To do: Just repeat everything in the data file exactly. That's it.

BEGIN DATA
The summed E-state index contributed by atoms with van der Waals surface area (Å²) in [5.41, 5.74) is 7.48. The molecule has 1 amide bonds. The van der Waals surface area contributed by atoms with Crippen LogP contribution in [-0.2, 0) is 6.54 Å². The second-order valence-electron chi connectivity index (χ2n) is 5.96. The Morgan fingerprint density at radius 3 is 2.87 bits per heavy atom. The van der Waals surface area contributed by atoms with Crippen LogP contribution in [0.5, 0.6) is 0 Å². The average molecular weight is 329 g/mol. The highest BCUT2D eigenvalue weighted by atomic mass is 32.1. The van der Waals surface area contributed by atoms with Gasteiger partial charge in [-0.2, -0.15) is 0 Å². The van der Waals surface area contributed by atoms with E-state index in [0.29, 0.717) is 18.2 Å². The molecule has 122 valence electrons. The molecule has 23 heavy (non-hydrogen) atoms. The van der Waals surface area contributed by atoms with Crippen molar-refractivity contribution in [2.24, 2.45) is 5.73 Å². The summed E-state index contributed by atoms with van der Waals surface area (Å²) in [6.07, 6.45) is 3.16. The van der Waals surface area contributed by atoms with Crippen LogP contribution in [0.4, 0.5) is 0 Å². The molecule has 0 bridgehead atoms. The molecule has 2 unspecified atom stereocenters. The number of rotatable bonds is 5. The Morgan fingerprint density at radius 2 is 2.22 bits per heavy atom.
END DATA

The summed E-state index contributed by atoms with van der Waals surface area (Å²) in [5.41, 5.74) is 7.48. The molecule has 1 amide bonds. The van der Waals surface area contributed by atoms with Crippen LogP contribution in [-0.2, 0) is 6.54 Å². The second-order valence-electron chi connectivity index (χ2n) is 5.96. The Morgan fingerprint density at radius 3 is 2.87 bits per heavy atom. The van der Waals surface area contributed by atoms with Crippen LogP contribution in [0.5, 0.6) is 0 Å². The average molecular weight is 329 g/mol. The highest BCUT2D eigenvalue weighted by atomic mass is 32.1. The van der Waals surface area contributed by atoms with Gasteiger partial charge in [-0.2, -0.15) is 0 Å². The van der Waals surface area contributed by atoms with E-state index in [0.29, 0.717) is 18.2 Å². The molecule has 122 valence electrons. The molecule has 23 heavy (non-hydrogen) atoms. The van der Waals surface area contributed by atoms with Crippen molar-refractivity contribution in [2.24, 2.45) is 5.73 Å². The summed E-state index contributed by atoms with van der Waals surface area (Å²) in [6.07, 6.45) is 3.16. The van der Waals surface area contributed by atoms with Crippen LogP contribution in [0.4, 0.5) is 0 Å². The molecule has 0 bridgehead atoms. The molecule has 2 unspecified atom stereocenters. The number of rotatable bonds is 5. The Morgan fingerprint density at radius 2 is 2.22 bits per heavy atom.